Cricket fans across India are left aghast and appalled by the CWC ticketing fiasco that culminated in a lathi-charge on eager fans at the Chinnaswamy stadium in Bangalore on the 24th of February, 2011.
Over 30,000 fans queued up to snap up 7,000 tickets for the India-England tie scheduled for Sunday, February 27.
The crowd grew restless and impatient when passes began to be issued around 8:30 a.m. The police resorted to crowd control tactics resulting in several people injured and carried away in stretchers.
The latest ticketing disaster follows the inability of the ICC’s online ticketing partner Kyazoonga.com to anticipate the surge in traffic when it put passes up for sale. Their servers crashed on several occasions.
The ICC seems to have anticipated the controversy.
David Becker, the ICC’s legal head, in a missive to ICC president Sharad Pawar, recommended that 4,000 passes to the final be allocated to associated cricket fans and not at the box office because of the chaos and violence that could ensue.
Becker seems to have made the right call.
Some of the complaints about the issue of passes include poor coordination between multiple state associations and the ticketing partners. Spectators who have bought tickets months earlier have yet to receive them in physical form. Online partners are unaware of the number of passes to be put up for sale.Since printing of tickets falls to the individual state associations, it is the sponsors and commercial partners who are at their mercy.
Sharad Pawar will have to take the rap for this.The ICC is concerned. Its commercial partners are baying for blood, if not passes.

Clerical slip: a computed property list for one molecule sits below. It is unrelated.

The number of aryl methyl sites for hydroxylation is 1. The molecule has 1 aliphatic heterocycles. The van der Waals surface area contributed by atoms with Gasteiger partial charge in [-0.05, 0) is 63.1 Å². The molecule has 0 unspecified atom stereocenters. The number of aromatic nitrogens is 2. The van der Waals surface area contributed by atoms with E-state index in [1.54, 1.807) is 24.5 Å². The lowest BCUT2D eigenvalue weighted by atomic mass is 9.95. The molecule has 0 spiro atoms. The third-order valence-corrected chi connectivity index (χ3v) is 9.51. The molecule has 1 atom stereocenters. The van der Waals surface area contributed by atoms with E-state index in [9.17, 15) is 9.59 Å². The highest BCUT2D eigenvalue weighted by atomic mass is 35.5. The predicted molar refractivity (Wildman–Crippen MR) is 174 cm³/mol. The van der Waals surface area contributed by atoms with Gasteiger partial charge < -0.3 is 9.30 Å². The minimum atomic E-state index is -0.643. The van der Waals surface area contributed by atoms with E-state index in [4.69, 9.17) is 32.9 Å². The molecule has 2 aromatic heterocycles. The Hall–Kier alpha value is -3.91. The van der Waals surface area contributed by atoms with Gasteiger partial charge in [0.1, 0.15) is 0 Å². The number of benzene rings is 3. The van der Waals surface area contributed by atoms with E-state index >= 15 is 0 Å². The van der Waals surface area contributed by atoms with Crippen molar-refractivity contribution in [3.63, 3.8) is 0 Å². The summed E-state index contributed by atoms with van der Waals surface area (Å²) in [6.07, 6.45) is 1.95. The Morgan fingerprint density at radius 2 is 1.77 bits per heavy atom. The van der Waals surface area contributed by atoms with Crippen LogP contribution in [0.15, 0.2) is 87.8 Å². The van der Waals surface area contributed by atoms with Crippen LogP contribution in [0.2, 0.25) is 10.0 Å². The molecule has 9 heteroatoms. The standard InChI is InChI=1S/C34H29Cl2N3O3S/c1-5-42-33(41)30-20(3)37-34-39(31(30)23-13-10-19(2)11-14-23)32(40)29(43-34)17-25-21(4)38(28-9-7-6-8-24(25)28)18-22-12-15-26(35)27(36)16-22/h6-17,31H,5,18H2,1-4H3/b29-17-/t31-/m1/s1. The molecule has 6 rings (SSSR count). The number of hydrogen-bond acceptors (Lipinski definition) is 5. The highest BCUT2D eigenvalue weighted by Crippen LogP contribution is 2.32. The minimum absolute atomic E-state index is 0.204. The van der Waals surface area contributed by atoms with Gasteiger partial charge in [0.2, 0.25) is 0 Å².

Former India fast bowler and current Karnataka State Cricket Association (KSCA) secretary appeared distinctly uncomfortable responding to questions from the media as to how matters had quickly gotten out of hand.
“There is a limit to how much we can fulfil people’s expectations," Srinath said. "It is a big challenge but even our hands are tied. For a match of this stature, even if you double or triple the amount of tickets for the public, it won’t be enough. That’s the tradition in India and we expected this mad rush."
Mr. Javagal Srinath, if you expected this mad rush, surely you could have done something about it. A lottery system would have been a viable option.
When asked what was more challenging, his on-field career or his present one, Srinath said,"I think bowling at the dirt track was the easiest."
In a verdict that could have far-reaching consequences, the Delhi High Court directed the Delhi & District Cricket Association (DDCA) to limit the number of complimentary passes for each of the four World Cup games to be played at the Feroz Shah Kotla stadium to 10,000.
The remaining tickets are to be made available to members of the general public.
The case was filed by Jai Karan Singh, one of the DDCA’s oldest members,who argued that the executive committee issued whimsical free passes foregoing much needed revenue when it was operating at a loss.
The court also decreed that 3,000 passes were to be made available on match-days to cricket lovers.
Feroz Shah Kotla stadium has a capacity of 41,000.
Quote of the day:
Humor is also a way of saying something serious. – T. S. Eliot
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